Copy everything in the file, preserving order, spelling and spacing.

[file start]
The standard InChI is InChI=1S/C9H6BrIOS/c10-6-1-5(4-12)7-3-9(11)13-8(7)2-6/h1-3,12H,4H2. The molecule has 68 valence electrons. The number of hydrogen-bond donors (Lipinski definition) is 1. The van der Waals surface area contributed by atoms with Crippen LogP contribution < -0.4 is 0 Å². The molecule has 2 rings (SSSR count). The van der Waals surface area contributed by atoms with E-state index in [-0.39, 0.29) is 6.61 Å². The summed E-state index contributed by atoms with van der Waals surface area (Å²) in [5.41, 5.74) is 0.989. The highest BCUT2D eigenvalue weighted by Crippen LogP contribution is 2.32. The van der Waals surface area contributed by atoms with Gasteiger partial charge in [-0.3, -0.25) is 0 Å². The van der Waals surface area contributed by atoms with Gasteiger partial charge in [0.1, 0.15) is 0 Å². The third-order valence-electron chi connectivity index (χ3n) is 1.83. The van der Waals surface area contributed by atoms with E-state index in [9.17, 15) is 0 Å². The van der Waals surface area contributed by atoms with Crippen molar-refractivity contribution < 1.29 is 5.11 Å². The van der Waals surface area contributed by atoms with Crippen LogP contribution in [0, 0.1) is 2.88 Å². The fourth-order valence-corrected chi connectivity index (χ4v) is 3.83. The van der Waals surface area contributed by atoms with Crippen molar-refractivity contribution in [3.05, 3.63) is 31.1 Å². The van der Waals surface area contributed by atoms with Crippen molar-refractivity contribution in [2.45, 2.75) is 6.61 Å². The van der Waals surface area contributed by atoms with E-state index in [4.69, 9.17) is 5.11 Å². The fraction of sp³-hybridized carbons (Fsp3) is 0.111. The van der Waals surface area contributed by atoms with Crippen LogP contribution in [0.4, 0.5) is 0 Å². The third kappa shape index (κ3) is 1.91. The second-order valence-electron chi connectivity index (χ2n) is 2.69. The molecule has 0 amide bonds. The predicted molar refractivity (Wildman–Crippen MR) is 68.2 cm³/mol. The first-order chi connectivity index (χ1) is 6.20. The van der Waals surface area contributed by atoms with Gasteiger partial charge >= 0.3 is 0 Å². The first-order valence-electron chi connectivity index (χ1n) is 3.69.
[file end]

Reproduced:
The standard InChI is InChI=1S/C9H6BrIOS/c10-6-1-5(4-12)7-3-9(11)13-8(7)2-6/h1-3,12H,4H2. The molecule has 68 valence electrons. The number of hydrogen-bond donors (Lipinski definition) is 1. The van der Waals surface area contributed by atoms with Crippen LogP contribution < -0.4 is 0 Å². The molecule has 2 rings (SSSR count). The van der Waals surface area contributed by atoms with E-state index in [-0.39, 0.29) is 6.61 Å². The summed E-state index contributed by atoms with van der Waals surface area (Å²) in [5.41, 5.74) is 0.989. The highest BCUT2D eigenvalue weighted by Crippen LogP contribution is 2.32. The van der Waals surface area contributed by atoms with Gasteiger partial charge in [-0.3, -0.25) is 0 Å². The van der Waals surface area contributed by atoms with Gasteiger partial charge in [0.1, 0.15) is 0 Å². The third-order valence-electron chi connectivity index (χ3n) is 1.83. The van der Waals surface area contributed by atoms with E-state index in [9.17, 15) is 0 Å². The van der Waals surface area contributed by atoms with Crippen molar-refractivity contribution < 1.29 is 5.11 Å². The van der Waals surface area contributed by atoms with Crippen LogP contribution in [0, 0.1) is 2.88 Å². The fourth-order valence-corrected chi connectivity index (χ4v) is 3.83. The van der Waals surface area contributed by atoms with Crippen molar-refractivity contribution in [3.05, 3.63) is 31.1 Å². The van der Waals surface area contributed by atoms with Crippen molar-refractivity contribution in [2.45, 2.75) is 6.61 Å². The van der Waals surface area contributed by atoms with E-state index in [4.69, 9.17) is 5.11 Å². The fraction of sp³-hybridized carbons (Fsp3) is 0.111. The van der Waals surface area contributed by atoms with Crippen LogP contribution in [0.4, 0.5) is 0 Å². The third kappa shape index (κ3) is 1.91. The second-order valence-electron chi connectivity index (χ2n) is 2.69. The molecule has 0 amide bonds. The predicted molar refractivity (Wildman–Crippen MR) is 68.2 cm³/mol. The first-order chi connectivity index (χ1) is 6.20. The van der Waals surface area contributed by atoms with Gasteiger partial charge >= 0.3 is 0 Å². The first-order valence-electron chi connectivity index (χ1n) is 3.69.